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January 16, 2013
Avoiding The Sniper Shot: Hamstring Pulls
The sight of a hamstring muscle pull is pretty universal, the individual appears to have been shot in the back of the thigh. You have probably seen or can picture this sniper causing an athlete to pull up suddenly or even fall to the ground. While an Achilles tendon rupture is similar picture, the hamstring is much more painful and unfortunately more common (12% of lower body injuries in sport) than its cousin below. Contrary to common belief, the injury is rarely from inflexibility. Certainly static flexibility tests like touching your toes are a poor indicator, as these assessments are not specific to your sport and can easily be compensated by areas other than your hamstrings (see Sparta Point). Luckily, you can address and prevent any current hamstring issues with the same training stimulus, strength.

Anatomy and Function

The word ham originally referred to the fat and muscle behind the knee and string refers to tendons, so the hamstrings are the string-like tendons felt on either side of the back of the knee. More specifically, the hamstrings are the three muscles of the posterior thigh shown to the right.
  • semitendinosus
  • semimembranosus
  • biceps femoris
The hamstrings are bi-articular, meaning they cross and act upon two joints, the hip and the knee (see Sparta Point). This 2 joint nature encourages hamstrings to transfer energy rather than create it, which is a job for the monoarticular (1 joint) muscles at the hip (gluteus maximus). Thomas Myers calls these monoarticular muscles, locals, because they create energy, and the bi-articular muscles, trains, because they carry energy. This role clarification is critical because the main cause for hamstring injuries is that these muscles act as both trains and locals.

Why Hamstring Injuries Happen – The Pure Strength Angle

A 2012 review by Jurdan Mendiguchia in the British Journal of Sports Medicine, found no conclusive association on flexibility with hamstring injuries. However several correlations and theories showed promise when examining these athletes’ strength levels. One 2008 study reported that elite sprinters who sustained acute hamstring injuries had reduced concentric hip extension strength. Basically, these athletes had weak gluteus muscles (Locals), transferring the burden of energy generation to the hamstrings (Trains), in addition to their normal role of force transfer. However, the most widely studied explanation for hamstring injuries is eccentric strength because this lengthening phase is when the muscle strains occur in sprinting. A common example is when the athlete is reaching  to cover more distance for each stride. While this eccentric phase occurs in the skill of sprinting itself, the review found insufficient evidence for eccentric training to reduce hamstring injuries. The authors believe these studies were inconclusive because popular exercises like the glute ham raise and “Nordic Curls” only isolate the hamstring muscle as shown below. Such movements may strengthen these muscles in the similar contraction of sport injuries, but they keep the hip in a fixed position, unlike the dynamic hip positions found in sprinting and sport in general.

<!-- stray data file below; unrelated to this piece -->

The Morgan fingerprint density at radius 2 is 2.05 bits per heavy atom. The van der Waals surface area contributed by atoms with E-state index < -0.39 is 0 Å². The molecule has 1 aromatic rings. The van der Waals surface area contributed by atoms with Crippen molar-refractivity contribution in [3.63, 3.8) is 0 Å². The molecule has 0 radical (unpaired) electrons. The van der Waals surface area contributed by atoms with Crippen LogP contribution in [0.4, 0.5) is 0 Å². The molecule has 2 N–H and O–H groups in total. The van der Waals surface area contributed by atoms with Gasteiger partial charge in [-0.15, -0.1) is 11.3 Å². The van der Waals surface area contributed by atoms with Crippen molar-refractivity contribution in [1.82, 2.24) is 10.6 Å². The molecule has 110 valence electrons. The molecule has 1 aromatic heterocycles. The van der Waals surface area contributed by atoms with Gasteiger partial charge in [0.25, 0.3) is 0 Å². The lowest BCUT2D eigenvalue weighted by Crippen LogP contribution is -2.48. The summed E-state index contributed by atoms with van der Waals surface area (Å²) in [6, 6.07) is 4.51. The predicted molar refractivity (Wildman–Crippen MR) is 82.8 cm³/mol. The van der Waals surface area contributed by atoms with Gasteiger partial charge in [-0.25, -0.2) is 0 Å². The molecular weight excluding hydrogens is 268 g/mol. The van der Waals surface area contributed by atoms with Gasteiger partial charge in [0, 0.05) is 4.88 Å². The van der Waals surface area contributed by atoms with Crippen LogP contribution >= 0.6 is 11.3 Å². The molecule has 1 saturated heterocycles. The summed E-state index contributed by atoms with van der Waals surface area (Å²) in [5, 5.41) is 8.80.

As you can see, strength is not just about hamstrings, or even just the lower body.  The authors suggest a greater need for core strength. The increased stability of the abdominal muscles would alleviate the hamstrings need to stabilize the lumbo-pelvic-hip complex (see Sparta Point). Again, the same theme remains, hamstrings must be free from overwork.

The Hamstring Strain Signature

The biggest predictor of a hamstring injury is a previous hamstring injury. Hopefully, you do not have this risk factor, but either way, a movement signatureTM can give insight into your risk. Our athletes with prior injury here, or those at risk, possess the flexed movement signatureTM shown to the right. These athletes tend to be in anterior tilt; tight hip flexors and weak abdominals and glutes.The lacking variable is DRIVE of force production, which is produced by prolonging any movement with more extension, particularly at the hips.

How?

Our favorite complex to address these needs is a Front Split Squat paired with Acceleration Bounds. The Front Split Squat improves hip strength, eccentrically and concentrically, while integrating the lumbo-pelvic-hip complex to stabilize the additional weight from the barbell. Acceleration bounds also emphasize the hips and extension. But they also encourage sound running mechanics, as a global mechanism for any injury is poor skill execution. Hamstring strains are also much more likely to occur in the latter part of games and matches. While the mechanisms are not clear, the cause is fatigue. Seems like a pretty simple fix…
  1. Improve hip extension along with core stability, both eccentrically and concentrically
  2. Perform the above with less rest (density training)
With training, as in sport, there is no isolation in victory. Sugiura Y, Saito T, Sakuraba K, Sakuma K, Suzuki E. Strength deficits identified with concentric action of the hip extensors and eccentric action of the hamstrings predispose to hamstring injury in elite sprinters. J Orthop Sports Phys Ther. 2008 Aug;38(8):457-64. Mendiguchia J, Alentorn-Geli E, Brughelli M. Hamstring strain injuries: are we heading in the right direction? Br J Sports Med. 2012 Feb;46(2):81-5.
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January 16, 2013
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